Let’s hope that COVID is finally in the rear-view mirror….and that after being cooped up for a few years, we can travel again – travel with a VENGEANCE!
As is often the case, my mind wanders toward Europe and the many pleasures of Tuscany.
After numerous euphoric dining trips up and down the Boot, one dish in particular stands out: BISTECCA FIORENTINA, the uniquely gargantuan slap of porterhouse steak for which Tuscany is famous.
Honestly, if Italy’s on your mind, you NEED to get some Bistecca Fiorentina in your mouth.
Here’s why…starting with THE MEAT.
In northern Italy’s Val di Chiana, an area that touches Tuscany, Umbria and Lazio, they raise the tallest, heaviest and largest breed of cow in the world. It’s called the CHIANINA.
These ancient white giants were bred to pull carts and plow fields for centuries, and they tip the scales anywhere between 1800 lbs. for cows and 3000 lbs. for bulls. That compares with American beef cattle that go to market weighing about 800 pounds less. With the advent of modern farm machinery, the Chianina are now raised exclusively for their beef,
The Italians have long been suspected of fraudulently trading on their reputation for producing the world’s best olive oil. Many producers actually import olives from Spain, Morocco and Greece. At facilities in Italy they process those olives into oil, then ship the premium-priced product around the world in fancy bottles bearing a “Made in Italy” label.
I can’t help but be reminded of Claude Rains as the French police prefect in the classic film, CASABLANCA, who declares to Humphrey Bogart, “I’m shocked, SHOCKED, to find gambling going on here!”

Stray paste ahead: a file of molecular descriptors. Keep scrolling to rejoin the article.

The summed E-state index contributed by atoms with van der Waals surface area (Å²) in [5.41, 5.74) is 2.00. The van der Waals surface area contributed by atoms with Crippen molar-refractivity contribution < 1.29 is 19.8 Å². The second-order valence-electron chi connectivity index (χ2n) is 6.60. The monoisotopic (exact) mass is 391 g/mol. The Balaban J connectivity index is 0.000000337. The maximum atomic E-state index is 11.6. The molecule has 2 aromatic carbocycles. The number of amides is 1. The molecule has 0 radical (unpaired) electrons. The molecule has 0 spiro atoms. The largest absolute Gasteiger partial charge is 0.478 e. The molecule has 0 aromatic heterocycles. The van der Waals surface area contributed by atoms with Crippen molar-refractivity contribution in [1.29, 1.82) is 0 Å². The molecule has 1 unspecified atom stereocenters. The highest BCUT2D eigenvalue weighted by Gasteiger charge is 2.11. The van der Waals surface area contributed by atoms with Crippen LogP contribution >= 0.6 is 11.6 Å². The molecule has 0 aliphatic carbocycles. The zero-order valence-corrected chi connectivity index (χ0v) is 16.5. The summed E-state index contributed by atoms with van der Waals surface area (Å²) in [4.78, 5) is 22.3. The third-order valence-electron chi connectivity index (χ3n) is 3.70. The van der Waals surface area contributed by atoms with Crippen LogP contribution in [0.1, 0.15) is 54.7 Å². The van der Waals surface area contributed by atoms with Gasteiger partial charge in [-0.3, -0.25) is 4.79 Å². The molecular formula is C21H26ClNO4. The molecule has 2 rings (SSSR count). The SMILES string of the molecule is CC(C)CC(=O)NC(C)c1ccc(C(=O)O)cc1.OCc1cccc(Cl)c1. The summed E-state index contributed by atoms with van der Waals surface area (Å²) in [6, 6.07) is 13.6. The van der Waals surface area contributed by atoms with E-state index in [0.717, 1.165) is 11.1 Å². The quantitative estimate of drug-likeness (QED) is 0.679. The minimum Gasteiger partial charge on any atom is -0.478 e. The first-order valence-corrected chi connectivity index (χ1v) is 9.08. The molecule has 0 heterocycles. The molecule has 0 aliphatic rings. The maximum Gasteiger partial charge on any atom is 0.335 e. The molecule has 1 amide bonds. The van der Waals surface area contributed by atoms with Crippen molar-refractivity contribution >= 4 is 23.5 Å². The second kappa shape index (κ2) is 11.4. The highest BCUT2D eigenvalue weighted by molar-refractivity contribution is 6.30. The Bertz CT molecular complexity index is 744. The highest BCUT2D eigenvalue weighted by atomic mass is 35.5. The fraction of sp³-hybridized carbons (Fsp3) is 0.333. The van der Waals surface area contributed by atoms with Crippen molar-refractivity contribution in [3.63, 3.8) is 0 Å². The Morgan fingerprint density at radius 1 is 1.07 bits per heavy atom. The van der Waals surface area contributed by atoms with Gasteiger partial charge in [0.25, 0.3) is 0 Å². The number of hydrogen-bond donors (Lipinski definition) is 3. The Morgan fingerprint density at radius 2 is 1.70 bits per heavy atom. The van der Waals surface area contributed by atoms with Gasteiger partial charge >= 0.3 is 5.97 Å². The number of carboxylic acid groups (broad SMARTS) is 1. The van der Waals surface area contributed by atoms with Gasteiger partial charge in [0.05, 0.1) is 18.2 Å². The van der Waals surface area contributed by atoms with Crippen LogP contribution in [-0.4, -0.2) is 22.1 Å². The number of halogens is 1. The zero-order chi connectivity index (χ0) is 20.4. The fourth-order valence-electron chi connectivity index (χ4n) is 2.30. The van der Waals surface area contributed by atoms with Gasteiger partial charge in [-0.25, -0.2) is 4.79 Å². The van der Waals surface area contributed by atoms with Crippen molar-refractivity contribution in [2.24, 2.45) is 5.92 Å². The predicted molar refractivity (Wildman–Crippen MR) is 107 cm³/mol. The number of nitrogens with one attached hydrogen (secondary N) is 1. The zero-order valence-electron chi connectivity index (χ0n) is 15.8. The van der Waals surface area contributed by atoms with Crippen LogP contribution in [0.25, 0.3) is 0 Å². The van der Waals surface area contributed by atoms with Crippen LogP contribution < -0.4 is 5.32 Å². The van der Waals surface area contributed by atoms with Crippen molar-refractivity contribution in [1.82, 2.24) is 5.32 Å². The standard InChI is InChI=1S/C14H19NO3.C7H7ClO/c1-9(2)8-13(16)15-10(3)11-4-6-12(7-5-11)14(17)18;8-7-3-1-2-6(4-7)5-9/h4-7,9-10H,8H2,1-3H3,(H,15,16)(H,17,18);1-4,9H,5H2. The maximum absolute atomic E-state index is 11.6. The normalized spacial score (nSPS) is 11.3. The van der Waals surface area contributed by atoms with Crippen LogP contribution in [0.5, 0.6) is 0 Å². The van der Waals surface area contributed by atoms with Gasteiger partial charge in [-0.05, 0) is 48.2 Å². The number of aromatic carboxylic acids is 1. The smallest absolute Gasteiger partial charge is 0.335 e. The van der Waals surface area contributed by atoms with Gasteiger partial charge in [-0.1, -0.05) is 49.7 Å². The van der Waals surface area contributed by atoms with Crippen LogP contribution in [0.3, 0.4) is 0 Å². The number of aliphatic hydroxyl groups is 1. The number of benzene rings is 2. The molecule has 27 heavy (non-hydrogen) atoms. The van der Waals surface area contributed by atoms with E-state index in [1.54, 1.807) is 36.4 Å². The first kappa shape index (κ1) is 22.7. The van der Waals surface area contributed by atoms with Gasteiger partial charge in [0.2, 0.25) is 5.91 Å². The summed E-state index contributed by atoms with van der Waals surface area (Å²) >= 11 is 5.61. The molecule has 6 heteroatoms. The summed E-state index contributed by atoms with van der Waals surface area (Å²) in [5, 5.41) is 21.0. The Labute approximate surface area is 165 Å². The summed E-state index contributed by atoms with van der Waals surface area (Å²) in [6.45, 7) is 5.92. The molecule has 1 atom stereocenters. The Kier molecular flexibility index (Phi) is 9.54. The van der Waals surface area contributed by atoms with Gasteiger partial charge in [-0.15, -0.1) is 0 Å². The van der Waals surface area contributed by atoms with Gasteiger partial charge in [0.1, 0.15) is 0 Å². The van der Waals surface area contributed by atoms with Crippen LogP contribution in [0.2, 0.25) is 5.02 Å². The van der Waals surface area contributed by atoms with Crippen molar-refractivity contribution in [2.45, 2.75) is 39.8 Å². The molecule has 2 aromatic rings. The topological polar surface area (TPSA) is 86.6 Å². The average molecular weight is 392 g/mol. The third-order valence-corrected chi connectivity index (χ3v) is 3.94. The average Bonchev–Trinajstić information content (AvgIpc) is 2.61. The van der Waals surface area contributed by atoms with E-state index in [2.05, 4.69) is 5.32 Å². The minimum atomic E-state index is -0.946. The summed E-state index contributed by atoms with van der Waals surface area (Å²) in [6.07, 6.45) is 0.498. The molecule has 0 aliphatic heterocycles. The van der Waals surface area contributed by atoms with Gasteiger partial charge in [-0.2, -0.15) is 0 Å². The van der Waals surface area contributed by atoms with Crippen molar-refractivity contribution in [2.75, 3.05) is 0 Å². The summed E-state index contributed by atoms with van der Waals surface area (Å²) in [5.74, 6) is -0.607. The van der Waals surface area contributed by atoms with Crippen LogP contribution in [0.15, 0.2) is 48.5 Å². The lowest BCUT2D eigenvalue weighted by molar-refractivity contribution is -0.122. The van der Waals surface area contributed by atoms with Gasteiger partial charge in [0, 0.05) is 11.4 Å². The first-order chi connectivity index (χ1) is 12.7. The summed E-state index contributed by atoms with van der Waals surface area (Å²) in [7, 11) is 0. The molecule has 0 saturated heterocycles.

As opposed to “Italian olive oil” the Chianina porterhouse steaks are practically impossible to counterfeit, imitate or substitute. Beyond the fact that production is tightly regulated to ensure PURE BREEDING, no other animal can produce a steak on that scale.
A bit about the Chianina.
The cattle are grass-fed and extremely lean…about 2% fat…the leanest type of beef. Because they are so huge, they take longer to mature before they go to market. Thus, they are very expensive to raise.
The BISTECCA is a porterhouse and that means that there are two types of steak on either side of the center bone. On one side is a FILET that melts like butter in your mouth. On the other side is a STRIP SIRLOIN, boasting a richer flavor and a chewy pleasure.
For a classic Bistecca Fiorentina, the steaks must be thick – 3-4 fingers, or about 3-inches, thick. Thirty days of dry aging is also mandatory. They’re cooked VERY RARE over white-hot oak or olive wood coals for about 4 minutes per side. Next, the steak is cooked upright standing on the back of the bone for maybe another four minutes, then drizzled with extra-virgin olive oil and finally socked with Maldon Salt. Rosemary is often used to season Bistecca Fiorentina, but isn’t essential to the preparation.